London 2012 - Greek hopefuls to rely on IOC handout
Greece's Olympic hopefuls will be forced to rely on handouts from the International Olympic Committee following state cutbacks in funding for their London 2012 preparations.
Just six years after hosting the Olympic Games, the Greek government has decided to halt funding for the country's elite athletes preparing to compete in London.
The decision, which follows the austerity measures put in place to deal with the Greek economic crisis, has forced the Hellenic Olympic Committee to seek aid from the IOC's Olympic solidarity program.
"We had an agreement with the government for funding totalling 30 million euros over four years," HOC president Spyros Kapralos told Reuters.
"But, after receiving 8 million euros in 2009, we have received zero this year due to financial difficulties, and what I would characterise as indifference for elite sport from the state.
"This is not only extremely disappointing and frustrating but it creates huge problems for both the athletes and HOC."
After securing funding from the IOC to cover the expenses of five elite athletes and the women's water polo team in the summer, the HOC recently announced that it had managed to get financial aid for a further 17 athletes following a special request from Kapralos to IOC president Jacques Rogge.
"I explained the situation regarding the leading sports to Mr Rogge and told him that the government had stopped funding," Kapralos said. "It is a huge boost for the athletes that the IOC have offered to help. It's not so much the amounts involved but the moral support they are getting."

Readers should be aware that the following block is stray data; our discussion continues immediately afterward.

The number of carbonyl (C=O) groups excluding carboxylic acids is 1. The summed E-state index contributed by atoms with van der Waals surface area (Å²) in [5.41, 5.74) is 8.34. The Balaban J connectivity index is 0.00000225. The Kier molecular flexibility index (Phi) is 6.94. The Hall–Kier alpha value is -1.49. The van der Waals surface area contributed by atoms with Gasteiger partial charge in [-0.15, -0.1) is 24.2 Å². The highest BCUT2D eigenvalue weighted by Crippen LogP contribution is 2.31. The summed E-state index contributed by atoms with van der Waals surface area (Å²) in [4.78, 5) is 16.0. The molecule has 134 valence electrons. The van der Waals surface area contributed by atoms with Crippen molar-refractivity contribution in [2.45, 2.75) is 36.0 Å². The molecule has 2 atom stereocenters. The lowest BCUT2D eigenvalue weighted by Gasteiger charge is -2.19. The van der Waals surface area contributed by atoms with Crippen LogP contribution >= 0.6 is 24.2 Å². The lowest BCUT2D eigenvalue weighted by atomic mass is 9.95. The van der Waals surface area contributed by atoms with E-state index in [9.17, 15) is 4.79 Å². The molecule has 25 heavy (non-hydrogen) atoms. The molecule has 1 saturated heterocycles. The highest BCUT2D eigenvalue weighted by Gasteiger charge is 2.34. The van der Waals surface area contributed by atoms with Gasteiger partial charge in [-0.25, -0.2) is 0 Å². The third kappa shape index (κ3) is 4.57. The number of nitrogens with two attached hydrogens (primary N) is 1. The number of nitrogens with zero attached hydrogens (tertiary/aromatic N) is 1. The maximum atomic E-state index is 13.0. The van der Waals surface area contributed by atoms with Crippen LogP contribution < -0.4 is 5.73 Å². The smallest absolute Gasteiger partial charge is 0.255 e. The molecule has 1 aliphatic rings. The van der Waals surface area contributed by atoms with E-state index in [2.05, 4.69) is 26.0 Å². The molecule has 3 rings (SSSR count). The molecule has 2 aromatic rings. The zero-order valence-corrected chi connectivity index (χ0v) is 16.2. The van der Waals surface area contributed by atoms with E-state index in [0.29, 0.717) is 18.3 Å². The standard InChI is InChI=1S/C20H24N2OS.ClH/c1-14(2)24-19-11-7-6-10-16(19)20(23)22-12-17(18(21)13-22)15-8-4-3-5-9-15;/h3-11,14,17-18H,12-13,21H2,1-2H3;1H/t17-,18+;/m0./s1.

Athletes such as gymnasts Lefteris Kosmidis and Vlassis Maras, who won gold on the horizontal bar at the 2010 European Championships in Birmingham, and world judo champion Ilias Iliadis are included in the 17, as is 400 metres hurdler Periklis Iakovakis. The athletes were selected on the basis of their performances this year.
But while Kapralos was delighted with the IOC's decision, he is concerned for the future.
"The amounts may not be hugely significant but it is essential to help them in their preparations for 2012," he said.
"The big worry though is we don't know yet what will happen next year. The IOC have agreed to help us for now but this is not a solution to the issue."
Kapralos is critical of the way that past governments have dealt with the issue of funding for sport and believes the state's current policy will do significant long-term damage.
"Elite sport faces huge problems in Greece because previous governments have reduced incentives," he said.
"In some cases in the past, athletes were rewarded by way of entry into universities and jobs in the public sector. Those incentives, which do not cost the state money, have disappeared and this is really hurting elite sport.
"I think we will see the results of this in the next few years. Many athletes are not seeing much benefit of participating, especially when they see things like this happening. Instead, many are opting to focus on getting a job or finishing university instead of competing.
"It takes a lot of time, sacrifice and effort to develop elite athletes and if you stop the process then it takes many years to build it up again."
Having secured Greek airline company Olympic Air as a sponsor, Kapalos said the HOC was continuously investigating ways to raise money through other private investors. The state-run betting company OPAP is also an organisation HOC have targeted for sponsorship.
"Before OPAP became listed we did receive some funds from then but up to now we haven't seen anything concrete," Kapralos said of OPAP, which has been privatised but is still part-owned by the state.
"There has been neither a 'yes or no' answer and it is something that we are persisting with. They sponsor several football teams, even in the lower levels, so from a prestige point of view I am hopeful they will think hard and take the view that nothing could give them more pride than being a sponsor."